We kept our warm clothes on as we strode down the tiny trail, so charming in its passage through that odd mix of Dogwood and Knobcone Pine and California Hazelnut of Potato Ravine, into the Canyon Live Oak and scattered Bay Laurel of Canyon Creek.

As is usual in this part of the Sierra, a widespread understory of shade-tolerant Douglas Fir is growing beneath this elfin oak forest, studded with gnarled giants which have struggled for centuries against blizzards in winter, and an inferno of dry heat in summer--and if no wildfires intervene, the Douglas Fir will win out in the end, with other shade-tolerant, but wildfire-intolerant species, coming to dominate.

A critical point is reached when the young Douglas Fir breach the canopy of the oaks. With full access to sunshine their foliage rapidly thickens and shades a larger and larger area, weakening and slowly killing the oak.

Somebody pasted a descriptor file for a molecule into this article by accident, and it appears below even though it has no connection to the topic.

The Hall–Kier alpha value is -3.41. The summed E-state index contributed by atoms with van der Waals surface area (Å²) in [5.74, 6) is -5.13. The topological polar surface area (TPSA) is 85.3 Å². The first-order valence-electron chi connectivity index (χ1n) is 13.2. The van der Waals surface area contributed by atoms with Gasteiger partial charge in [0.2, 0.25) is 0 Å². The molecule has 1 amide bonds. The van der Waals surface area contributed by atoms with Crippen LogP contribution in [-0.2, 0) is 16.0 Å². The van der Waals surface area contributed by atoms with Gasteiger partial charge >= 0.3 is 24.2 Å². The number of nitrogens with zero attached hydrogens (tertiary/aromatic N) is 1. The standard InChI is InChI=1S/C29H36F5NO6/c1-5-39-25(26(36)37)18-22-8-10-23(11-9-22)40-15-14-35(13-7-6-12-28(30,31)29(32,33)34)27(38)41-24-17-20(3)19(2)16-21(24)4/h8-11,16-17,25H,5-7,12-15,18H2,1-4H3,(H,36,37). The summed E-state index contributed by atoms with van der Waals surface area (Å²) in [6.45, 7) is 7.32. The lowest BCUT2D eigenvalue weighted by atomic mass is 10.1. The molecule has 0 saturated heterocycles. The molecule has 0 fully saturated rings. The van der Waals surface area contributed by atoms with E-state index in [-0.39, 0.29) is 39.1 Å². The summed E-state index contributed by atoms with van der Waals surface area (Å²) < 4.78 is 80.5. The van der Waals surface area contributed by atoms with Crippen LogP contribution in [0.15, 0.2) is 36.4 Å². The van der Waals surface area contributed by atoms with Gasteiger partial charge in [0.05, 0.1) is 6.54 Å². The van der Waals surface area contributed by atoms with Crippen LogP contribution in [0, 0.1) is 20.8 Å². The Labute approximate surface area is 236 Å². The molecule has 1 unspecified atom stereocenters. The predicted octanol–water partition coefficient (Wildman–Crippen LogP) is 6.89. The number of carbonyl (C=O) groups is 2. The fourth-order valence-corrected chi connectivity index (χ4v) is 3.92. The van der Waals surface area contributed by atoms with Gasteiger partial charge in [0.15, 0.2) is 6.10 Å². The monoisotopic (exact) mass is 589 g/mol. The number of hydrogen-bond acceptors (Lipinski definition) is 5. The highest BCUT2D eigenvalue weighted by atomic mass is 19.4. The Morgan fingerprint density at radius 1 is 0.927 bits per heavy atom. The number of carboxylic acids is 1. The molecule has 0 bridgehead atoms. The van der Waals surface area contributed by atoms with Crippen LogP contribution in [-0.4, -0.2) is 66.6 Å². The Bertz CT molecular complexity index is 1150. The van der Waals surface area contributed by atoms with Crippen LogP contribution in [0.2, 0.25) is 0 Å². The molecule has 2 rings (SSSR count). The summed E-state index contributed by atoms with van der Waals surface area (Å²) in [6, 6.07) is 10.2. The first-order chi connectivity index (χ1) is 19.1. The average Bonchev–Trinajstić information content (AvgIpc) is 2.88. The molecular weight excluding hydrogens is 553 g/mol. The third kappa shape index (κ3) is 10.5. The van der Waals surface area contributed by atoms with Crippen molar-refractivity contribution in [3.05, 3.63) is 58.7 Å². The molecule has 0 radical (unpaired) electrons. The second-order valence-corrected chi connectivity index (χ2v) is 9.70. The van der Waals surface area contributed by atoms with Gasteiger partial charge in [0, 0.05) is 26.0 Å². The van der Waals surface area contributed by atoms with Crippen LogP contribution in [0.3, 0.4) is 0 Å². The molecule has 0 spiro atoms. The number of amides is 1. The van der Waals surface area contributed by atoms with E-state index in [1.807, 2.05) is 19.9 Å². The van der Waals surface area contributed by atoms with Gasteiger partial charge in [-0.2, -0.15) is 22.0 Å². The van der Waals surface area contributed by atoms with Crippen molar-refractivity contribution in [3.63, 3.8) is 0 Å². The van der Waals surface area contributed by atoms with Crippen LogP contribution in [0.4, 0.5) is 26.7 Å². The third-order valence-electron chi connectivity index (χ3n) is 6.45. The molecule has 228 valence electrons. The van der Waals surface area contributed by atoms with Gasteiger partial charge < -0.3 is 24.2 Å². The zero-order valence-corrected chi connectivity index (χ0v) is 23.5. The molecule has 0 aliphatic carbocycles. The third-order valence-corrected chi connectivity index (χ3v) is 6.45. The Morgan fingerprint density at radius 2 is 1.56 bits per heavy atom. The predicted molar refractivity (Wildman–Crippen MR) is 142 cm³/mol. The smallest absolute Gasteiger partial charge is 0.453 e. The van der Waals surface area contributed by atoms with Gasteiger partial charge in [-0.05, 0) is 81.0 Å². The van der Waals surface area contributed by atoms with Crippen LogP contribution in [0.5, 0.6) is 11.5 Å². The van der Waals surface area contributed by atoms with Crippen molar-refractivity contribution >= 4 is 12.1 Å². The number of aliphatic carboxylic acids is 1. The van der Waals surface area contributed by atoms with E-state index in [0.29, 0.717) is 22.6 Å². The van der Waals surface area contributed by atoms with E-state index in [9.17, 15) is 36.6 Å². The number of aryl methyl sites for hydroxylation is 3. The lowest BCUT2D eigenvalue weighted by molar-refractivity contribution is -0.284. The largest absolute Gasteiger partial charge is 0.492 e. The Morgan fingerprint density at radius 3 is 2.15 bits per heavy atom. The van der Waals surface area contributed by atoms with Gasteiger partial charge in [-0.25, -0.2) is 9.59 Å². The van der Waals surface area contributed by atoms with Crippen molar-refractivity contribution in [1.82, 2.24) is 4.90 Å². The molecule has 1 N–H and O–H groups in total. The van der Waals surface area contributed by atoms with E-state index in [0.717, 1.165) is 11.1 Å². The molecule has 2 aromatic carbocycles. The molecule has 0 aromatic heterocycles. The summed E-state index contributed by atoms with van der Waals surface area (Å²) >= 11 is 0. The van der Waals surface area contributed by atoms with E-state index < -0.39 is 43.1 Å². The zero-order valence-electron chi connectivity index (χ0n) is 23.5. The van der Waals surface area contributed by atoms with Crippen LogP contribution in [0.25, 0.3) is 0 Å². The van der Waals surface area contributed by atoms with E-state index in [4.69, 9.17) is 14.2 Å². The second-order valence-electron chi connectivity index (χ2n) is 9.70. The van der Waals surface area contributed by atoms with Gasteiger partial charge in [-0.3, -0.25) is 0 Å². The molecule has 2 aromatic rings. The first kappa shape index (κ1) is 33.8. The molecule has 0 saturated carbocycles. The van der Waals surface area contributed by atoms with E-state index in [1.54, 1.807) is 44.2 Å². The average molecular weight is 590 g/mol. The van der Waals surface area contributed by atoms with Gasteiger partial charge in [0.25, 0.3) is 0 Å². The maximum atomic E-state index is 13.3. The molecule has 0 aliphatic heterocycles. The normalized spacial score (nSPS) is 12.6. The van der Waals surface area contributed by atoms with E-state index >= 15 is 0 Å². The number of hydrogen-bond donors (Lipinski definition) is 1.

So here as elsewhere in the Sierra we see the principles of forest succession in action, and the old-time Ponderosa Pine-Kellogg's Black Oak forest association of the uplands, and its compeer Canyon Live Oak forest of the canyon walls--both the products of thousands of years of regular wildfires--are being engulfed in shade-tolerant conifers like Douglas Fir, White Fir, and Incense Cedar.

As we dropped lower and Canyon Creek broke into a series of waterfalls, an inner gorge developed and the trail is cut into nearly sheer cliffs. In many places blasting was required. I would not expect that this trail was made early, in the Gold Rush itself, but rather somewhat later, perhaps in the 1860s, when Canyon Creek carried most all the tailings of the Gold Run mines, and was itself fitted with sluice boxes, between the many waterfalls. Then a good trail would have been needed. Many men would have tended these giant sluice boxes, twenty-four hours a day.

We visited those California Milkmaids in bloom at The Terraces, one of the places the miners used to camp.